By David A. Busic
There has been a great deal of research and discussion about the impact of millennials (those reaching young adulthood in the early 21st century) on the church and the impact of the church on millennials. Much of the data tends to focus on the negative aspects of their demographic. However, in my frequent interaction with young Nazarene leaders — both pastors and laity — I am greatly encouraged by their love for the church and their commitment to the Wesleyan-Holiness tradition.
I have drawn several conclusions about ministry with and among millennials.
First, conducting church “business as usual” will not reach them. In 2016, 23 percent of organized Nazarene churches reported having no youth in their congregation. Let that sink in … 5,207 Nazarene churches did not have one single young person ages 12-29. Additionally, recent research reflecting all Protestant churches in the USA reports that 50 percent of the students in our youth ministries will walk away from the church after leaving high school. Of greater Kingdom concern, many of these young adults will also discard their faith in Christ.
It is important to ask: Why are these young people leaving?
Sobering trends demand that we prayerfully reconsider “business as usual.” This is not the time to play it safe. The stakes have never been higher and the opportunities have never been greater.
Second, and on the positive side, studies show that 94 percent of Christians came to faith in Christ between the ages of 4-30 (85 percent between the ages of 4-14). Furthermore, even though half of young adults are leaving the church after high school, half are also staying. Just as the church must ask why some are leaving, it is essential to discover why the other half is staying and find ways to replicate those reasons in our local contexts. How are young adults finding identity, belonging, and purpose in our congregations that makes them want to be a part of us?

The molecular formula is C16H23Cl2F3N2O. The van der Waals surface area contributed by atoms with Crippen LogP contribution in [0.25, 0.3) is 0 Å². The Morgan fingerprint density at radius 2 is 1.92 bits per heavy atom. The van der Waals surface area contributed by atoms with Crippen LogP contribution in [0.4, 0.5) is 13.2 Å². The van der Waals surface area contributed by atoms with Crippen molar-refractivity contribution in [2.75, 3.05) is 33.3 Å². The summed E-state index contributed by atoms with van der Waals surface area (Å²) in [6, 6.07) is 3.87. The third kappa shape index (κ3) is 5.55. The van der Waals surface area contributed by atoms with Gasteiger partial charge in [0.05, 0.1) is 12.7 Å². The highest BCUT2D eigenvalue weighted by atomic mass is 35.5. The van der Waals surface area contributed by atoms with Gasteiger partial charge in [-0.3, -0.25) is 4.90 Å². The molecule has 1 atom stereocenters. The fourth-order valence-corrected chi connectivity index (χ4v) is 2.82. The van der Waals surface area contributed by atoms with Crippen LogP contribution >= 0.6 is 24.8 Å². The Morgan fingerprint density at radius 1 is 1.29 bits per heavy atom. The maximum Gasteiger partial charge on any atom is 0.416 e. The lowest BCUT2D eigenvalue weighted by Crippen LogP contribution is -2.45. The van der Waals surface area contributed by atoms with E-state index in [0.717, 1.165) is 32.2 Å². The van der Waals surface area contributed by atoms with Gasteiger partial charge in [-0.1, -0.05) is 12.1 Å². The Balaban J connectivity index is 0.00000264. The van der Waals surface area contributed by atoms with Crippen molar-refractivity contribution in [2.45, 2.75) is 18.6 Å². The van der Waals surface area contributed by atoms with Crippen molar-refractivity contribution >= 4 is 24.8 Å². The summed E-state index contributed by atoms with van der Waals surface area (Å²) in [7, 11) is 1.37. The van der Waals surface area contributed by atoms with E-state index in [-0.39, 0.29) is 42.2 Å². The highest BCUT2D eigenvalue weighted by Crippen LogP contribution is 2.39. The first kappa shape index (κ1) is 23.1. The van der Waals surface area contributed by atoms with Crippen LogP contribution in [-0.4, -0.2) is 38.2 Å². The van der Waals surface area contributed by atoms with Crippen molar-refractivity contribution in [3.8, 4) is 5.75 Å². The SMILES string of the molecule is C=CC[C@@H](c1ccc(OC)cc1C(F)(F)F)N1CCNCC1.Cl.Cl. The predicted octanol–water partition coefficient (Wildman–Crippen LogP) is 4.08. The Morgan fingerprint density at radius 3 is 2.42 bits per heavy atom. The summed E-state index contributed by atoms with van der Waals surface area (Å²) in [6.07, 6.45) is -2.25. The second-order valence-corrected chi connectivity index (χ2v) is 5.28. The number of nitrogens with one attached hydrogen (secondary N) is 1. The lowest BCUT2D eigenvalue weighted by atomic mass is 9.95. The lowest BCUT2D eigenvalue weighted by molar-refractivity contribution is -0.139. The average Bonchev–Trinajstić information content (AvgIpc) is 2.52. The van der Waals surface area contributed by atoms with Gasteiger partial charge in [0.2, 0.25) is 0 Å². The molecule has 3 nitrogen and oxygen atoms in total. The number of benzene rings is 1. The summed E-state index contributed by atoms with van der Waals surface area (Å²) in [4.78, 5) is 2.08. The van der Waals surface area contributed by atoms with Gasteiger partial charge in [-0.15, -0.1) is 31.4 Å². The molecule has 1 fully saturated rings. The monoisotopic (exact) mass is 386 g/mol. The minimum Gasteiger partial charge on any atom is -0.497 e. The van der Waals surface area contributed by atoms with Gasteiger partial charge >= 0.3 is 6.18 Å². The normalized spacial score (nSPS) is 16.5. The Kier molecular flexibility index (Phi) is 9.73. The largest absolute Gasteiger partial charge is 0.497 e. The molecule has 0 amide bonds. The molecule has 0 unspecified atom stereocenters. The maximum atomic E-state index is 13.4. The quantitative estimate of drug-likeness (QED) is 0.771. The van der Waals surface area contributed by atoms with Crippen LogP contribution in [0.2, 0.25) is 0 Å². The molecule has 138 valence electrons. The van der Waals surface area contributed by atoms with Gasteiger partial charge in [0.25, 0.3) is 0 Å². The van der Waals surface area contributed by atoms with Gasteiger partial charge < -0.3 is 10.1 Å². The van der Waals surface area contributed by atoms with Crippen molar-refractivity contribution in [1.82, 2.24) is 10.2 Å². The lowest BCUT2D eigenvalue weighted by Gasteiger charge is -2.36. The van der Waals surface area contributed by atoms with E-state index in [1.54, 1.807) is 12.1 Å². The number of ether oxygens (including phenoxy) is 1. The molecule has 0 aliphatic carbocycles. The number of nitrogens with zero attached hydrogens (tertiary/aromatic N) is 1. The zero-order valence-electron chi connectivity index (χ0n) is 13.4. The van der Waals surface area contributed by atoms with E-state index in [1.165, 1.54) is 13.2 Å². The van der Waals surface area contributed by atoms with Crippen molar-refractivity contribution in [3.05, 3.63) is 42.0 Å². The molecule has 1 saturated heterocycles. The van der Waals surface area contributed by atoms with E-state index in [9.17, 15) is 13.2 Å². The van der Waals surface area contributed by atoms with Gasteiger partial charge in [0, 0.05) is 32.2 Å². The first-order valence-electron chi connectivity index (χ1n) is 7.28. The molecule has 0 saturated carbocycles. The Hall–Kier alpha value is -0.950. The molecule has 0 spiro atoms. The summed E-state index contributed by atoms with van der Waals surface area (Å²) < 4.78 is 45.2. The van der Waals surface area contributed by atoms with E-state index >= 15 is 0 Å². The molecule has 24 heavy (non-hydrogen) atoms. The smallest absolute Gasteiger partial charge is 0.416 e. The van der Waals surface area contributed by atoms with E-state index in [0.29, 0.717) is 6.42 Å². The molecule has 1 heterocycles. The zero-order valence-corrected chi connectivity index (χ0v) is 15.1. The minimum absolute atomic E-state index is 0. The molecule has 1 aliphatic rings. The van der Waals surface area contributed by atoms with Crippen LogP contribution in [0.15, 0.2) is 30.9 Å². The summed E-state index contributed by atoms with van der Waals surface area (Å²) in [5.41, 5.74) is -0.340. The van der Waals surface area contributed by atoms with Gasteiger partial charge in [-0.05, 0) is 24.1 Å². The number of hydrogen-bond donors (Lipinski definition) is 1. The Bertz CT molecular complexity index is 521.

Those who are willing to stay have hopes and dreams for the church. I discovered this in a series of focus groups with millennials conducted in the last 12 months. I learned they want to be part of a church that is authentic, honest, incarnational, difference-making, and most of all, Christ-centered. The questions they are asking of the church are simple, yet profound:
- Are you (the church) asking the right questions? Do you know the deepest problems facing the world right now, and are you willing to face these problems head-on?
- Are you being honest about the shortcomings of the church? Are you willing to do the hard work of changing to be relevant in the future for the glory of God?
- Do you want me?
- Do you need me?
Millennials will undoubtedly do things differently than their predecessors. They are not motivated by the same things as previous generations. They are not inspired by maintaining institutions. But they will give their lives for a movement of God that wants their help.